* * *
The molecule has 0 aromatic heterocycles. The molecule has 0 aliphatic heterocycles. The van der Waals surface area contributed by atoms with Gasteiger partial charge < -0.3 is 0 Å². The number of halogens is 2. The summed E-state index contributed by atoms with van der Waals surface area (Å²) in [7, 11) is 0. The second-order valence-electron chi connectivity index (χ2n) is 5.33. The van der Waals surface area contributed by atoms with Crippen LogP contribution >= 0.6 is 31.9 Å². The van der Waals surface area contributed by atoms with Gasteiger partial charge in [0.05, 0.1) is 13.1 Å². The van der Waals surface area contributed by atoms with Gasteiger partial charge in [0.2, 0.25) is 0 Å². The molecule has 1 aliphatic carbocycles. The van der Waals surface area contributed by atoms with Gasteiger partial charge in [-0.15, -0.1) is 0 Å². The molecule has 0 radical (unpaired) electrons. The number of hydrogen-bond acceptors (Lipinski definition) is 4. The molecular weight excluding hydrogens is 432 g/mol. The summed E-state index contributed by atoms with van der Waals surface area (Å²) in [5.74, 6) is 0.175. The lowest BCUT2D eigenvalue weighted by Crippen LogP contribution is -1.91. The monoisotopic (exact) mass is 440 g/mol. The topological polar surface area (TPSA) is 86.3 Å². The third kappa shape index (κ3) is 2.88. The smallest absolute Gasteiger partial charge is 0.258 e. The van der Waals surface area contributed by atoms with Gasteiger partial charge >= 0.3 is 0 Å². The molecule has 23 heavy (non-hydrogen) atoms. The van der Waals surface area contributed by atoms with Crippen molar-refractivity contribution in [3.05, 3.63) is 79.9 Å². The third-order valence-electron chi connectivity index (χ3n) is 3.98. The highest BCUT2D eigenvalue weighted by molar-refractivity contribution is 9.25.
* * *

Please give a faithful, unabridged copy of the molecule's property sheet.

The molecule has 0 aromatic heterocycles. The molecule has 0 aliphatic heterocycles. The van der Waals surface area contributed by atoms with Gasteiger partial charge < -0.3 is 0 Å². The number of halogens is 2. The summed E-state index contributed by atoms with van der Waals surface area (Å²) in [7, 11) is 0. The second-order valence-electron chi connectivity index (χ2n) is 5.33. The van der Waals surface area contributed by atoms with Crippen LogP contribution >= 0.6 is 31.9 Å². The van der Waals surface area contributed by atoms with Gasteiger partial charge in [0.05, 0.1) is 13.1 Å². The van der Waals surface area contributed by atoms with Gasteiger partial charge in [0.2, 0.25) is 0 Å². The molecule has 1 aliphatic carbocycles. The van der Waals surface area contributed by atoms with Gasteiger partial charge in [-0.15, -0.1) is 0 Å². The molecule has 0 radical (unpaired) electrons. The number of hydrogen-bond acceptors (Lipinski definition) is 4. The molecular weight excluding hydrogens is 432 g/mol. The summed E-state index contributed by atoms with van der Waals surface area (Å²) in [5.74, 6) is 0.175. The lowest BCUT2D eigenvalue weighted by Crippen LogP contribution is -1.91. The monoisotopic (exact) mass is 440 g/mol. The topological polar surface area (TPSA) is 86.3 Å². The third kappa shape index (κ3) is 2.88. The smallest absolute Gasteiger partial charge is 0.258 e. The van der Waals surface area contributed by atoms with Gasteiger partial charge >= 0.3 is 0 Å². The molecule has 23 heavy (non-hydrogen) atoms. The van der Waals surface area contributed by atoms with Crippen molar-refractivity contribution in [3.05, 3.63) is 79.9 Å². The third-order valence-electron chi connectivity index (χ3n) is 3.98. The highest BCUT2D eigenvalue weighted by molar-refractivity contribution is 9.25.